The Waiting is the Hardest Part

Tom Petty was right.

Friday evening, I walked out of work and my eyes immediately filled with tears as I made my way across the parking lot to my car. I had been in a funk all week, and found myself more than ever wanting (and sometimes choosing) to skip my usual nightly after-work skating or yoga routine so that I could go home and curl up under warm blankets with my cat and sleep. I chalked it up to a few weeks off from my normal schedule due to the holidays, and maybe a touch of seasonal affective disorder due to the record low temperatures we’ve been experiencing. When I started crying on Friday, unable to stop during my drive, after I parked my car, got inside and collapsed on my couch, I realized what had been wrong all this time. January 4th, the Sunday that began this week, was the day my grandmother went into the hospital two years ago and never came home again.

While I live a life that is so full of love and joy and people who care about me, many of whom I see every single day, the loneliness I feel right now is palpable, perched on my shoulder and accompanying me throughout my day.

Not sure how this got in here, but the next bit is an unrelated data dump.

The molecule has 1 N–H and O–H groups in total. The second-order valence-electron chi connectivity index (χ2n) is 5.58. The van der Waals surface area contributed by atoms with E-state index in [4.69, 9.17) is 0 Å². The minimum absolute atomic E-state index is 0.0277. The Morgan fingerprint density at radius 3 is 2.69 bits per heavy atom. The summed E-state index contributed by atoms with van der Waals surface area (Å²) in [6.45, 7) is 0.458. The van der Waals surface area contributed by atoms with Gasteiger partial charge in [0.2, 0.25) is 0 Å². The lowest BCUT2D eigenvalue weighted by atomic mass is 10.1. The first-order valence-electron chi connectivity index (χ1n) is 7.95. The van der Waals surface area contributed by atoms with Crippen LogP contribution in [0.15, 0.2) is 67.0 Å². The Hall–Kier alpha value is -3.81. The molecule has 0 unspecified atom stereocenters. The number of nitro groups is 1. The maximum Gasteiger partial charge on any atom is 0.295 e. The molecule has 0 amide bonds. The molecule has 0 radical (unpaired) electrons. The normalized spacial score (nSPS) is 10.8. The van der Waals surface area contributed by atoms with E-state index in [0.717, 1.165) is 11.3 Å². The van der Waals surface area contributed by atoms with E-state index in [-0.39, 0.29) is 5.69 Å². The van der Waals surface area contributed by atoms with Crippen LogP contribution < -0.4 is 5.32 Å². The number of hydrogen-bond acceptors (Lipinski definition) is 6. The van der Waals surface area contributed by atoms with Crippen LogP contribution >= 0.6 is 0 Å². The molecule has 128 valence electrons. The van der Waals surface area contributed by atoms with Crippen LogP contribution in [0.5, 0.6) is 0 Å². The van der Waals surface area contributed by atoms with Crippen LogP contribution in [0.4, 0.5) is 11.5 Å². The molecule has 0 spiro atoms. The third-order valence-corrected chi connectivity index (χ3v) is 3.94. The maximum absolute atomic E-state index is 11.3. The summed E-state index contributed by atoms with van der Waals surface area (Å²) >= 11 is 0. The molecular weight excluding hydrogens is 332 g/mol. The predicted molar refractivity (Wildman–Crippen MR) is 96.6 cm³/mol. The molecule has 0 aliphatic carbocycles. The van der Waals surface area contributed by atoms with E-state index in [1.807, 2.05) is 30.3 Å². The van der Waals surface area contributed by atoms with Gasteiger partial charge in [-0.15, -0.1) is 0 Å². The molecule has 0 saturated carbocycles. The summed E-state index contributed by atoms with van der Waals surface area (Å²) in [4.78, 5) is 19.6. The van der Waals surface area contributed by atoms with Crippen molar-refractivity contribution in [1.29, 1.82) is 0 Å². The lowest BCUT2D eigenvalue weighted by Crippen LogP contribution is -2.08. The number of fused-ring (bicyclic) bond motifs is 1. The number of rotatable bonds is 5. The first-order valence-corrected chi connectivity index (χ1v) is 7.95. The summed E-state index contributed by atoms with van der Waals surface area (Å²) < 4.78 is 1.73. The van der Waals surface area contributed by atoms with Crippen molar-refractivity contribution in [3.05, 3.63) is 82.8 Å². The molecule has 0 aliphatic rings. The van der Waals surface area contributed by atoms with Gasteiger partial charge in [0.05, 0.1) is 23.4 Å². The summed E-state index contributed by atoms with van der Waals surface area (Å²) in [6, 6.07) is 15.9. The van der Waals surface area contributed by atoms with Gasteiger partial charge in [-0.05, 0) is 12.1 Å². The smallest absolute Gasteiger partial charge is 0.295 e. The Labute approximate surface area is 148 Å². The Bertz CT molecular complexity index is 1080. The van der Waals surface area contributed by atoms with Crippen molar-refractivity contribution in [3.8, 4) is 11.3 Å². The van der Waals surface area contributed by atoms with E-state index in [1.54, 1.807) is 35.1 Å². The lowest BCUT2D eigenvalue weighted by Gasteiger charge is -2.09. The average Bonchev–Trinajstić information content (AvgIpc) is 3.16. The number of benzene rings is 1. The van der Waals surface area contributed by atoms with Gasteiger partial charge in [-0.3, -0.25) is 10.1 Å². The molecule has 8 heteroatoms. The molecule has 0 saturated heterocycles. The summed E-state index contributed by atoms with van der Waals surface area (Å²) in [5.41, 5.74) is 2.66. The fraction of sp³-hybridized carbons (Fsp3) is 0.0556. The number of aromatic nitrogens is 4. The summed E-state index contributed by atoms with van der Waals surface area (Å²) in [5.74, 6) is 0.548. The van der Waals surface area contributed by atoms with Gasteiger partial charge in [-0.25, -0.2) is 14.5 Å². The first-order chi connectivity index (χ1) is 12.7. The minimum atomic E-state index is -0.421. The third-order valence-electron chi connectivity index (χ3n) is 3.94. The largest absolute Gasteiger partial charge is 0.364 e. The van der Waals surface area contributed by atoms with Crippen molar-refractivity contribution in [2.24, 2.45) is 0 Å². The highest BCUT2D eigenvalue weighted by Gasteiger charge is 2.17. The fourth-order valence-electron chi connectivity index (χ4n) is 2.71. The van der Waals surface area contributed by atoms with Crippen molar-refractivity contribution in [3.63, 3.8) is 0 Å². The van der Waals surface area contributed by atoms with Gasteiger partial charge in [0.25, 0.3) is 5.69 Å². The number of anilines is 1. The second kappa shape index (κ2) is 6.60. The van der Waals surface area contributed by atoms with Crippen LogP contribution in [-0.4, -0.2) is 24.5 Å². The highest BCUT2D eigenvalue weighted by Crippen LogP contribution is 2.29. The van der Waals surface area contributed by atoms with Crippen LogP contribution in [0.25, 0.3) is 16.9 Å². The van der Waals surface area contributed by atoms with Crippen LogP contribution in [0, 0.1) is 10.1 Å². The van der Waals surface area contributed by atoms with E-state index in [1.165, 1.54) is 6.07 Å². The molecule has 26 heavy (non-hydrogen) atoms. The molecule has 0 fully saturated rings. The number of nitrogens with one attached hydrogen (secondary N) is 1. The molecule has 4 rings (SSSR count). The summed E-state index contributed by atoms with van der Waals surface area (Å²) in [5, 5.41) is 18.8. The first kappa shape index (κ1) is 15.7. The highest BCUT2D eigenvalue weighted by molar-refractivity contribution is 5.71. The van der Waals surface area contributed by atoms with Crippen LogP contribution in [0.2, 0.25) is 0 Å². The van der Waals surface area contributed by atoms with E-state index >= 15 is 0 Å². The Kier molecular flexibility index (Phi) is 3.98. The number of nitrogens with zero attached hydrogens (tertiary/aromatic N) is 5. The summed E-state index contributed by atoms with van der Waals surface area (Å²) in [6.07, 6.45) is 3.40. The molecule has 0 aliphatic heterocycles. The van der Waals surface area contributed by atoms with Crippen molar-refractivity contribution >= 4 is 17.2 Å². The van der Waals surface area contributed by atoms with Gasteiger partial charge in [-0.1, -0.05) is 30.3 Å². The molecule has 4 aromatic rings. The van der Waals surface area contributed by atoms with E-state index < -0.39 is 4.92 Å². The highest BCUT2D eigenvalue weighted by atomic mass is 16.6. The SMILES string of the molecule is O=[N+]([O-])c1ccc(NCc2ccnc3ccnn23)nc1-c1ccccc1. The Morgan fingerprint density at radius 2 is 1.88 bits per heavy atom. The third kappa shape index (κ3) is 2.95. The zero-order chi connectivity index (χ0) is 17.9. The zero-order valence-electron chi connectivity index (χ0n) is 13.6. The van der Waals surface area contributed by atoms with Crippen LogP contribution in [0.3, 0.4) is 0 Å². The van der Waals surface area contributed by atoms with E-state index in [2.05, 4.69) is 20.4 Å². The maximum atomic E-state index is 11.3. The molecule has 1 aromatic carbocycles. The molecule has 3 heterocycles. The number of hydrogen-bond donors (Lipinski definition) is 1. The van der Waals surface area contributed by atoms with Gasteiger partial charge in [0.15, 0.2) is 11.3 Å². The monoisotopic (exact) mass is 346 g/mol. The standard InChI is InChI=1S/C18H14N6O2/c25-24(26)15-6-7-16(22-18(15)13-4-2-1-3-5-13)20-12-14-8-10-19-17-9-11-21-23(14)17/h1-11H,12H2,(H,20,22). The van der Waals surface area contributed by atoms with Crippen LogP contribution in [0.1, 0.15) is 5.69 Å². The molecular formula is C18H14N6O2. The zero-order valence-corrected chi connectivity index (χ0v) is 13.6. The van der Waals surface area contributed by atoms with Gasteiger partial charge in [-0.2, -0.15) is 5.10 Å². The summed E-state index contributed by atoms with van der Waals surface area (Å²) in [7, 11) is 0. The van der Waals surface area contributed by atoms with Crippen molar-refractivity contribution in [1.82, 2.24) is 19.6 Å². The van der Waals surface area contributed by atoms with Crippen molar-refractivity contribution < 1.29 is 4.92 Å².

There is a hole in my chest that nothing can fill, because no one else is her.

Even though this has already happened, and it’s over, every January it feels like the clock restarts and I am once again powerless to stop what is happening.

So many things have changed, and so many things have gotten better since that first January 4th. But it still hasn’t gotten easier. At least not yet.

Time does not heal all wounds. Time merely allows you to put perspective between you and the wound.

I have not yet gained the perspective I need to best handle the loss I feel when I acknowledge my grandmother’s absence.

But I take comfort in knowing that I will, and it will get better, with time.

Tom Petty was right.